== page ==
There’s no doubt that our generational differences can make us stronger – if we simply work together. Reciprocal mentoring (a relationship structure that harnesses the power of mentoring into a mutually beneficial relationship where each participant takes turns being the mentor and the mentee), is just one of the many strategies organizations are adopting to weave common threads among multigenerational employees.
Busting the Power of Stereotype Threat: The Killer of Teamwork
Research shows that humans are naturally hardwired to stereotype. A glimpse of a person is enough for our brains to create judgment about them, and each of us is part of a social subset that has some negative stereotype attached to it. Older employees are often preconceived to be slower workers who are hard set against change. They are thought to be slow learners and scared of technology. Younger employees are surrounded by their own set of stereotypes. They are often labeled as lazy workers who don’t stay loyal to a company, and want to be constantly praised. It’s important to be aware of the dangerous consequences of these stereotypes. One of them is called stereotype threat – a predicament where people work with the fear of conforming to the negative stereotypes surrounding their group. It can have detrimental effects on the performance of individuals belonging to negatively stereotyped subsets.
Understanding the Different Generations
From the surface it can seem difficult for business leaders and managers to get the four generations, who grew up in completely different environments, to collaborate and communicate effectively together. But it isn’t an impossible task to foster cohesion among what may seem like very fragmented groups. The first step to avoid commotion and collision between multigenerational employees, and to get the whole staff working together, is to better understand what shaped them to be who they are.
1. The Silent Generation: These are the members of the Veteran generation who survived the Great Depression and World War II. They were known for staying quiet, laying low and working hard, hence the moniker “Silent” generation. They are the children of war who grew up during lean times. They value hard work and sacrifice and consider work a privilege. They are loyal to their employers and respect authority. They believe respect, wealth, status and reward should be earned through hard work.
2. Baby Boomers: This generation grew up in an era that was defined by events like the Vietnam War, Women’s Liberation Movement, Civil Rights Movement and Space exploration. This group values relationships and strong interpersonal skills because they grew up without technology. The majority of baby boomers are adept at tech now, but they prefer to use technology to stay productive rather than for staying connected. This generation believes in working long hours, and essentially created “Corporate America”, and the culture of face-to-face meetings at work (a structure that the millennials are working hard to change).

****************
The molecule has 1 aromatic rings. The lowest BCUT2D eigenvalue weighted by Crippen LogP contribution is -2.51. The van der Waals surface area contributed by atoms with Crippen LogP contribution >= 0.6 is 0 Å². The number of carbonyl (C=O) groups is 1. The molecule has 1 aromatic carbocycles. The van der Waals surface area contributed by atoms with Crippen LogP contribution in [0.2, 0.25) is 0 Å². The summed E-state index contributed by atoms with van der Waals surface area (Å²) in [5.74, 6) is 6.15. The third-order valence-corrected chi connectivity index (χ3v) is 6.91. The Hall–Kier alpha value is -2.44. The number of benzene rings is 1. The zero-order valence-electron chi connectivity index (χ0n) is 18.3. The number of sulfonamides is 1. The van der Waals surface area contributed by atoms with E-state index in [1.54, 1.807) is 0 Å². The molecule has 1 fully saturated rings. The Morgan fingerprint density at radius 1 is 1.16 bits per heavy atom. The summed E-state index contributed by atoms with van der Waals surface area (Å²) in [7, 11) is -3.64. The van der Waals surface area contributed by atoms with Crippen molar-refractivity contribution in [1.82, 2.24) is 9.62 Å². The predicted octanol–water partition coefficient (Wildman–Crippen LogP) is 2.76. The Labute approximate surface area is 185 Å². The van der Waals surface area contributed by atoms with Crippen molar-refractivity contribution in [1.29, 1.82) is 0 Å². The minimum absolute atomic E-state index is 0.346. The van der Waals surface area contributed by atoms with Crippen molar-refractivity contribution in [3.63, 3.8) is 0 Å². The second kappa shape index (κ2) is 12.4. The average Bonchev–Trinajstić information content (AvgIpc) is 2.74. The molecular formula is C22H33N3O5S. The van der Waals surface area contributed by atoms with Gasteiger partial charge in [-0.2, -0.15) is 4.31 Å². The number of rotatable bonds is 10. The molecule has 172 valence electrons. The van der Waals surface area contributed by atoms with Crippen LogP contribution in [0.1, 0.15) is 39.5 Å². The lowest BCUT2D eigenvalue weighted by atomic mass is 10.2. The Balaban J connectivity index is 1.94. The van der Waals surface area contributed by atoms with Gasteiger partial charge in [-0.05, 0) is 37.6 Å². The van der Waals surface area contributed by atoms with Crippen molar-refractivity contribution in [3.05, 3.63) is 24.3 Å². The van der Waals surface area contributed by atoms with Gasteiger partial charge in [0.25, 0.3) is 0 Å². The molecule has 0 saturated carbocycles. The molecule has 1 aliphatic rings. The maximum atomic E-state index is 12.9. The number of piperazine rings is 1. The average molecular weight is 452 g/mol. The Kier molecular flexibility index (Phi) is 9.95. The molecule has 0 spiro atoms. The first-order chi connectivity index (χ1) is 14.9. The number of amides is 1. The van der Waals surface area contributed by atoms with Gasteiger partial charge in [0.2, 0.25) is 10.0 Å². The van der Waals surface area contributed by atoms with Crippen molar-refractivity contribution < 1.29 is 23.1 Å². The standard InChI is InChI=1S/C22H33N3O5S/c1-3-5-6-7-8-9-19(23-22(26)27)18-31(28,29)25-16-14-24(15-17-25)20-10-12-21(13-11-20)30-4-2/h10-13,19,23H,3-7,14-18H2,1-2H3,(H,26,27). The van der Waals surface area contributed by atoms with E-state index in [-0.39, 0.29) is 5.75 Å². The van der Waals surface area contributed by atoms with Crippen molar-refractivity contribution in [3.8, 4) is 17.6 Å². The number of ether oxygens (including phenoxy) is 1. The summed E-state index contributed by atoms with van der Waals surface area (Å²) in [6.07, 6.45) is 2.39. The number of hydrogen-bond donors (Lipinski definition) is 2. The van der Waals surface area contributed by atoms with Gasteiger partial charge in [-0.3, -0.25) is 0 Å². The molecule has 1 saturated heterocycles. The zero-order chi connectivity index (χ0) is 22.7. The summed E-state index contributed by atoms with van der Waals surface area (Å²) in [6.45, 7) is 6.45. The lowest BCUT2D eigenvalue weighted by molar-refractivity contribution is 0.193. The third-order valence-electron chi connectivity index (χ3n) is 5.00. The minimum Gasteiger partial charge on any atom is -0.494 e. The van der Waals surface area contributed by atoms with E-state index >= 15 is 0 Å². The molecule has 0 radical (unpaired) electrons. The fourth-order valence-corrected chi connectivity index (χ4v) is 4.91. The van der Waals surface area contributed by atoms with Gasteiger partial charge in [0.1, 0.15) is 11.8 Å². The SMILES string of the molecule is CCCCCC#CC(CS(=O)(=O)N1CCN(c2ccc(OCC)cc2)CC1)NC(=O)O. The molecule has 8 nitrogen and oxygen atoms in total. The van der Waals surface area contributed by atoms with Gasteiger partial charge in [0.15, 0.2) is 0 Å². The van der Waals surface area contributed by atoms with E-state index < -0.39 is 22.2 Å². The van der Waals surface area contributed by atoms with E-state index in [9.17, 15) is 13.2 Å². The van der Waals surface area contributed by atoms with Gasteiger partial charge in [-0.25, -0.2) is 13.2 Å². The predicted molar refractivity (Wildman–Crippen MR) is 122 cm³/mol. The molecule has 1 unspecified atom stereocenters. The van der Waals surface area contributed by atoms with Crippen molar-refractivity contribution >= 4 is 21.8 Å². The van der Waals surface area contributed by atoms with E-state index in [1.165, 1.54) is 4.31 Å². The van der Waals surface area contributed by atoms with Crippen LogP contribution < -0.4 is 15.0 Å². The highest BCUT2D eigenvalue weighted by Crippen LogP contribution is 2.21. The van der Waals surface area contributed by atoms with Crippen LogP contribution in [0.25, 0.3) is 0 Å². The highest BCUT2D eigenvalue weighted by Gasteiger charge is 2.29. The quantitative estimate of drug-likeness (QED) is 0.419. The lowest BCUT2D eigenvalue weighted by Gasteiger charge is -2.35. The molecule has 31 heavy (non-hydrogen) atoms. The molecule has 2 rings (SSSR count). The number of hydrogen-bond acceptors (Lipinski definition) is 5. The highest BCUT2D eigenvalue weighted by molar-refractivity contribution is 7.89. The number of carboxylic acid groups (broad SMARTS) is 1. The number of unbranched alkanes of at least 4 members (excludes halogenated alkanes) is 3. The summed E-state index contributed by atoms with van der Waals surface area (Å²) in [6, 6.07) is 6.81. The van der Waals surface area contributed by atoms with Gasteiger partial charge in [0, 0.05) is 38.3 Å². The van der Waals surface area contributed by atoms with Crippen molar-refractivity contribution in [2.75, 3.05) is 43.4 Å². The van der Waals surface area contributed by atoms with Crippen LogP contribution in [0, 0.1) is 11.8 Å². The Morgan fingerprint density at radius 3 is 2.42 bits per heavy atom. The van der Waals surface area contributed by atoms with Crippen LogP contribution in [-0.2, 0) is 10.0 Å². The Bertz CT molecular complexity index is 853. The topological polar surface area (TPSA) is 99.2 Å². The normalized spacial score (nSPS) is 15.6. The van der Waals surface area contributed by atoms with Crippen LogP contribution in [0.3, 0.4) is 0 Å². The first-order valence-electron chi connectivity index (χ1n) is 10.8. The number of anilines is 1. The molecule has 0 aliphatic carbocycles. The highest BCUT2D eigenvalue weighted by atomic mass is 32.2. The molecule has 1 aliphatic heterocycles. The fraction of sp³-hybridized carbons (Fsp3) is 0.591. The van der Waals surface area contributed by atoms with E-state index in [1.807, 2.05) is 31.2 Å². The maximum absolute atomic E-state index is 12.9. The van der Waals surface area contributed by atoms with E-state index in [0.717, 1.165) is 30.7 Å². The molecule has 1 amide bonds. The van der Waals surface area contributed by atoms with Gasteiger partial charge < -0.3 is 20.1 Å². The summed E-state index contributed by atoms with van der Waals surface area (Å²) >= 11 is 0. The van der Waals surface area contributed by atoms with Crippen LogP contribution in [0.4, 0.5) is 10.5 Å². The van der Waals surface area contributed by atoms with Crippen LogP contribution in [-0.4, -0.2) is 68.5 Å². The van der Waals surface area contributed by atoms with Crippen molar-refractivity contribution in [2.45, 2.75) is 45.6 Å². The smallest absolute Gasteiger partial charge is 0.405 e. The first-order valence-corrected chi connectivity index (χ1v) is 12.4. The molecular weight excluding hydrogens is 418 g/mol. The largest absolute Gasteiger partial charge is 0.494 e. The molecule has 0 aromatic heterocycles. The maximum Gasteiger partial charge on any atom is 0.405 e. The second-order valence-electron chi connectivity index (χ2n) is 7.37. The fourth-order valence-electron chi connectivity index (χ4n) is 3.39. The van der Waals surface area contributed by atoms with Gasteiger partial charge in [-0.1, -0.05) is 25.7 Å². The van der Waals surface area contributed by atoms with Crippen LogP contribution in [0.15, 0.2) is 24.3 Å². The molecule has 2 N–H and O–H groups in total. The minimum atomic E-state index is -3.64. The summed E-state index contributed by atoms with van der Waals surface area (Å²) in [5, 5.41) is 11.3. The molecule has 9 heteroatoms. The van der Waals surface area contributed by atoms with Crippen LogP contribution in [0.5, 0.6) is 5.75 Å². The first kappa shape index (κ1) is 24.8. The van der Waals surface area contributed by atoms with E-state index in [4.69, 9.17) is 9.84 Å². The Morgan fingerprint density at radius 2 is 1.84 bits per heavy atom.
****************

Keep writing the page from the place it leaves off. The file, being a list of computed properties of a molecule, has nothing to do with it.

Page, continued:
3. Generation X: This group is also known as the sandwich generation because they are right in the middle of two prominent generations – The Baby Boomers and the Generation Y. Where Baby Boomers are defined as workaholics, Generation X are more focused on creating a work-life balance. Many of the people in this category were raised in broken homes or by divorced parents. They value career security more than job security, and like being self reliant. Being entrepreneurial is a side-effect of this need to be dependent on no one except themselves.
4. Generation Y: This generation is predominantly defined by technology. They look forward to, and fully embrace, innovation. They prefer communicating through text and emails than face-to-face interactions, which tends to hurt their interpersonal skills. They are changing the traditional structure of corporate America. They are confident and aren’t afraid of questioning their authorities. They constantly seeking new challenges, and like being valued with feedback when working with a team.
Taking the time to learn what shapes your employees within each generation can help you identify their underlying values, needs, attitudes and motivational buttons. With this insight you will be able to implement strategies that connect you to the core values of each of the cohorts and avoids misunderstandings.
5 Areas of Generational Differences in Workplace
A research survey, developed by Robert Half Management Resources, specifically looked at the how the generations actually differed. The participants, including more than 2,200 CFOs, were asked the question – “In which one of the following areas do you see the greatest differences among your company’s employees who are from different generations?”
Below are the key findings from the survey:
• Communication skills- 30%
• Adapting to change- 26%
• Technical Skills- 23%
• Cross-departmental collaboration- 14%
• 7% of the respondents mentioned seeing no difference
Baby Boomers prefer in-person interactions and are more “reserved” than their counterparts; Generation Y prefers a collaborative means of communication over an authoritative style. Y are more receptive to coaching, and crave feedback 50% more than other employees.
Generation X and Y look at change as a “vehicle to new opportunities.” Although the research didn’t mention Baby Boomer’s attitude in this area, other studies have shown that they are more resistant to organizational change. Since Baby Boomers value communication, one of the ways to increase their readiness to change is to verbally talk them through the situation and make sure they understand why the change is necessary.